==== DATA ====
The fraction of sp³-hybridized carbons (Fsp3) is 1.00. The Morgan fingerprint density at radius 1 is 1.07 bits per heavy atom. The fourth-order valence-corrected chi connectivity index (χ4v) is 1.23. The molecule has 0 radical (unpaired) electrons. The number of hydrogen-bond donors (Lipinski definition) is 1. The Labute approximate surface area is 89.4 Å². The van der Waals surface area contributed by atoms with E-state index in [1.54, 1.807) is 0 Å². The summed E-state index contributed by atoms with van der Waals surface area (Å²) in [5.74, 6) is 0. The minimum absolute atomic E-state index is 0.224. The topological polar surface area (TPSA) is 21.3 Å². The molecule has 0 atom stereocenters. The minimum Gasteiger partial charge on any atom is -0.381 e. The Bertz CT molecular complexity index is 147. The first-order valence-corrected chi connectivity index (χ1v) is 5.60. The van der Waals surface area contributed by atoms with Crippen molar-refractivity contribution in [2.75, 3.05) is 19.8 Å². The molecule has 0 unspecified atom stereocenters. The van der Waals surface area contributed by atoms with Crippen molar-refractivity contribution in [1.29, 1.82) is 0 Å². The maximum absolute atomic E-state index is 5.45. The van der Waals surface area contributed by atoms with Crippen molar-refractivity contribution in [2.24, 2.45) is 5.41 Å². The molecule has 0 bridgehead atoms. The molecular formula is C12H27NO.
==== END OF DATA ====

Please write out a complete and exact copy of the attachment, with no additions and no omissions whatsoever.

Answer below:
The fraction of sp³-hybridized carbons (Fsp3) is 1.00. The Morgan fingerprint density at radius 1 is 1.07 bits per heavy atom. The fourth-order valence-corrected chi connectivity index (χ4v) is 1.23. The molecule has 0 radical (unpaired) electrons. The number of hydrogen-bond donors (Lipinski definition) is 1. The Labute approximate surface area is 89.4 Å². The van der Waals surface area contributed by atoms with E-state index in [1.54, 1.807) is 0 Å². The summed E-state index contributed by atoms with van der Waals surface area (Å²) in [5.74, 6) is 0. The minimum absolute atomic E-state index is 0.224. The topological polar surface area (TPSA) is 21.3 Å². The molecule has 0 atom stereocenters. The minimum Gasteiger partial charge on any atom is -0.381 e. The Bertz CT molecular complexity index is 147. The first-order valence-corrected chi connectivity index (χ1v) is 5.60. The van der Waals surface area contributed by atoms with Crippen molar-refractivity contribution in [2.75, 3.05) is 19.8 Å². The molecule has 0 unspecified atom stereocenters. The van der Waals surface area contributed by atoms with Crippen molar-refractivity contribution in [1.29, 1.82) is 0 Å². The maximum absolute atomic E-state index is 5.45. The van der Waals surface area contributed by atoms with Crippen molar-refractivity contribution in [2.24, 2.45) is 5.41 Å². The molecule has 0 bridgehead atoms. The molecular formula is C12H27NO.